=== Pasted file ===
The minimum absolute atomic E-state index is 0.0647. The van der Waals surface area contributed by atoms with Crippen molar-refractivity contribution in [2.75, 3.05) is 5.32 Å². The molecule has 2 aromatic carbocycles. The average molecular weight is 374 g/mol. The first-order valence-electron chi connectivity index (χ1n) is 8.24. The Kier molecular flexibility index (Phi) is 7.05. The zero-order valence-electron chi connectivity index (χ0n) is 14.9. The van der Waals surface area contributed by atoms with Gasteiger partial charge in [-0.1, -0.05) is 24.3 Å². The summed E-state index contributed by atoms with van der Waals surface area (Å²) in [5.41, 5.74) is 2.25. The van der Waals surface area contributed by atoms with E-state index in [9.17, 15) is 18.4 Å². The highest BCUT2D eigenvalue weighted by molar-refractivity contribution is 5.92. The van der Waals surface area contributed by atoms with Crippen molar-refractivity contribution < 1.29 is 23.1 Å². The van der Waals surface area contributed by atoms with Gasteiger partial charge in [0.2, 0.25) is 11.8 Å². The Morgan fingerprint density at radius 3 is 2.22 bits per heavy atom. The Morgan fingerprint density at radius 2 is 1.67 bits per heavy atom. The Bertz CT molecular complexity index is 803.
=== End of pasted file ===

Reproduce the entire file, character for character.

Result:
The minimum absolute atomic E-state index is 0.0647. The van der Waals surface area contributed by atoms with Crippen molar-refractivity contribution in [2.75, 3.05) is 5.32 Å². The molecule has 2 aromatic carbocycles. The average molecular weight is 374 g/mol. The first-order valence-electron chi connectivity index (χ1n) is 8.24. The Kier molecular flexibility index (Phi) is 7.05. The zero-order valence-electron chi connectivity index (χ0n) is 14.9. The van der Waals surface area contributed by atoms with Gasteiger partial charge in [-0.1, -0.05) is 24.3 Å². The summed E-state index contributed by atoms with van der Waals surface area (Å²) in [5.41, 5.74) is 2.25. The van der Waals surface area contributed by atoms with E-state index in [9.17, 15) is 18.4 Å². The highest BCUT2D eigenvalue weighted by molar-refractivity contribution is 5.92. The van der Waals surface area contributed by atoms with Crippen molar-refractivity contribution < 1.29 is 23.1 Å². The van der Waals surface area contributed by atoms with Gasteiger partial charge in [0.2, 0.25) is 11.8 Å². The Morgan fingerprint density at radius 3 is 2.22 bits per heavy atom. The Morgan fingerprint density at radius 2 is 1.67 bits per heavy atom. The Bertz CT molecular complexity index is 803.